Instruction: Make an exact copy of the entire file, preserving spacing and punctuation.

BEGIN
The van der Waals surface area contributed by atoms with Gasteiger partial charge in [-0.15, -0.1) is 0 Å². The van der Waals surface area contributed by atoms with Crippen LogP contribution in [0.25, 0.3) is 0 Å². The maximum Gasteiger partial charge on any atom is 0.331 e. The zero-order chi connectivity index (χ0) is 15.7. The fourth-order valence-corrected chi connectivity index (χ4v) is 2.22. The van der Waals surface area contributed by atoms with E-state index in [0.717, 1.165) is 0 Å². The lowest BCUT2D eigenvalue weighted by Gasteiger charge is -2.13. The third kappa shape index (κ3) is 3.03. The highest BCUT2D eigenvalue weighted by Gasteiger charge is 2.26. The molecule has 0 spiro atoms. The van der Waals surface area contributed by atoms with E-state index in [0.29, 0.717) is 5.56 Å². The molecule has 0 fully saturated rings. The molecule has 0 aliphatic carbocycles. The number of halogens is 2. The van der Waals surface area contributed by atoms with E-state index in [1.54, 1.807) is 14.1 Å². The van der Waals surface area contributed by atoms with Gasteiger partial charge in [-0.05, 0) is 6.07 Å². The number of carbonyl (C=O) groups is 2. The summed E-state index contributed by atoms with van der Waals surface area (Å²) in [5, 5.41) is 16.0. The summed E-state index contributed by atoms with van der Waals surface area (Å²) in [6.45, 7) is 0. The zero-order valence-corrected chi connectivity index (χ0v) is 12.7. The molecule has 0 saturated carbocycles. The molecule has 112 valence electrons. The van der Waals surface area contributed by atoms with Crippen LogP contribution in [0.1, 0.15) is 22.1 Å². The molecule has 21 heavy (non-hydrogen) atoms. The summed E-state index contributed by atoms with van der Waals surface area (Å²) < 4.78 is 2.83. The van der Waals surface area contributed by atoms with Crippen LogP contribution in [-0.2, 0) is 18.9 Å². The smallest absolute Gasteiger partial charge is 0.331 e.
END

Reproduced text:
The van der Waals surface area contributed by atoms with Gasteiger partial charge in [-0.15, -0.1) is 0 Å². The van der Waals surface area contributed by atoms with Crippen LogP contribution in [0.25, 0.3) is 0 Å². The maximum Gasteiger partial charge on any atom is 0.331 e. The zero-order chi connectivity index (χ0) is 15.7. The fourth-order valence-corrected chi connectivity index (χ4v) is 2.22. The van der Waals surface area contributed by atoms with E-state index in [0.717, 1.165) is 0 Å². The lowest BCUT2D eigenvalue weighted by Gasteiger charge is -2.13. The third kappa shape index (κ3) is 3.03. The highest BCUT2D eigenvalue weighted by Gasteiger charge is 2.26. The molecule has 0 spiro atoms. The van der Waals surface area contributed by atoms with E-state index in [0.29, 0.717) is 5.56 Å². The molecule has 0 fully saturated rings. The molecule has 0 aliphatic carbocycles. The number of halogens is 2. The van der Waals surface area contributed by atoms with E-state index in [1.54, 1.807) is 14.1 Å². The van der Waals surface area contributed by atoms with Gasteiger partial charge in [-0.05, 0) is 6.07 Å². The number of carbonyl (C=O) groups is 2. The summed E-state index contributed by atoms with van der Waals surface area (Å²) in [5, 5.41) is 16.0. The summed E-state index contributed by atoms with van der Waals surface area (Å²) in [6.45, 7) is 0. The zero-order valence-corrected chi connectivity index (χ0v) is 12.7. The molecule has 0 saturated carbocycles. The molecule has 112 valence electrons. The van der Waals surface area contributed by atoms with Crippen LogP contribution in [0.1, 0.15) is 22.1 Å². The molecule has 21 heavy (non-hydrogen) atoms. The summed E-state index contributed by atoms with van der Waals surface area (Å²) < 4.78 is 2.83. The van der Waals surface area contributed by atoms with Crippen LogP contribution in [-0.2, 0) is 18.9 Å². The smallest absolute Gasteiger partial charge is 0.331 e.